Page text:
Temple of Awwam

Also knows as Mahram Bilqis, it was once a Sabaean temple dedicated to the principal deity of Saba, Almaqah, near Ma’rib in what is now Yemen

Ma’rib, Yemen

Coordinates: 15.404403, 45.355651

Nearby Places

Awwam can refer to the region of Awwam, or to the famous temple of Awwam otherwise known as the Mahram Bilqis (“Sanctuary of the Queen of Sheba”). In the pre-Islamic times, numerous pilgrims gathered in Ma’rib city and headed to Almaqah temple of Harunum to perform their cultic rituals, and continued to the sanctuary of Awwam using the processional road.

Temple of Awwam

The Temple of Awwam or “Mahram Bilqis” is a Sabaean temple dedicated to the principal deity of Saba, Almaqah, near Ma’rib in what is now Yemen. The temple is situated 7 kilometres (4.3 mi) southeast of ancient Marib and was built in the city outskirt. Usually, Sabaean major sanctuaries are located outside urban centers, the reason behind it, is probably for religious privacy, and to facilitate the conduct of rituals by arriving pilgrims from remote areas of Sabaean territories. Such patterns are observed in several temples from Al-Jawf and the Hadramaut.


The pillars, which were the most common architectural feature in southern Arab religious buildings before the Islamic period, stand out in this temple, as well. The largest section of the temple, which has eight pillars of 13 meters in height, creates a circular area. This structure, on which inscriptions in Old South Arabian language are written, connects to the inner section of the temple where the pillars are located via a large gate.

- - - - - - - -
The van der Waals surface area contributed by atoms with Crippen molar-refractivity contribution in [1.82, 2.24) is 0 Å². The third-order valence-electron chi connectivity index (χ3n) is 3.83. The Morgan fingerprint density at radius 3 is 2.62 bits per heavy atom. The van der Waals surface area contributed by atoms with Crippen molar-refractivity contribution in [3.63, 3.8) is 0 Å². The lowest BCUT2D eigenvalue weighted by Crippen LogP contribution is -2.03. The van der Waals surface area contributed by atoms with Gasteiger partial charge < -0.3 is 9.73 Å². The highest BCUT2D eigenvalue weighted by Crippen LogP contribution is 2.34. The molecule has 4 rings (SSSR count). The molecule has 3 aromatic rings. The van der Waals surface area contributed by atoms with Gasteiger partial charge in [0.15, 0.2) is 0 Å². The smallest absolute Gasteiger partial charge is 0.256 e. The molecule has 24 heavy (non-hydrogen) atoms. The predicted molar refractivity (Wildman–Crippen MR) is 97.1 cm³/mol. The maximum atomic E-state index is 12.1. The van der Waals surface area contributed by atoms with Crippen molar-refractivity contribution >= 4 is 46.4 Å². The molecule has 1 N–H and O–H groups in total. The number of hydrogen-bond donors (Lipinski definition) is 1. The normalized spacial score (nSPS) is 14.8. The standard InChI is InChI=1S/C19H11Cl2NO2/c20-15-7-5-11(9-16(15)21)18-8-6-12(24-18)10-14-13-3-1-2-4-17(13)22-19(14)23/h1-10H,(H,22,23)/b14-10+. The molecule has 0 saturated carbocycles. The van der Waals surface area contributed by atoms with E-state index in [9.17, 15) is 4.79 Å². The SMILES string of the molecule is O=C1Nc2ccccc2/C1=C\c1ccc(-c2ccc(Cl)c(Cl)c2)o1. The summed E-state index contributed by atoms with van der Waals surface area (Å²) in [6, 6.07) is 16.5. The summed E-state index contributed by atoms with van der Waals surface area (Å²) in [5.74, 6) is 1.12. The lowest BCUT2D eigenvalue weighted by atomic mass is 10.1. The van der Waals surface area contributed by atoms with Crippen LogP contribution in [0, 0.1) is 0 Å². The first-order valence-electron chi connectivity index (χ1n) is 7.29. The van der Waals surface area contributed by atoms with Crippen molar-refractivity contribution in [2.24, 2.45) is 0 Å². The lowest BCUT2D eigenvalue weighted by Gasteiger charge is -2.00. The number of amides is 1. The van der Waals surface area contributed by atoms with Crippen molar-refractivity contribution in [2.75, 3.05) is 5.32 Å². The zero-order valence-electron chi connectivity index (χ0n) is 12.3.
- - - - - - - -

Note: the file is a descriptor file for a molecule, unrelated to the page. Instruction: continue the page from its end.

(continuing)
Tunnel linking two temples
It is believed the temple was once connected to Arash Bilqis (Throne of Bilqis) via a tunnel; however, over time, the tunnel fell into disrepair and was reclaimed by nature.

Pristine inscriptions

The inscriptions on the pillars can still be read clearly. While this increases the value of the temple, the detailed masonry in the inner hall indicates how advanced the Sheba people were as artisans.


There is a graveyard in the oval section of the temple. Though the graves are arranged in four-story rooms, the faces of the dead are depicted in relief on the exterior walls. The majority of the temple’s structure, which has been left unguarded and neglected because of the war, is under the sand. The historical ruins are protected with just a simple wire.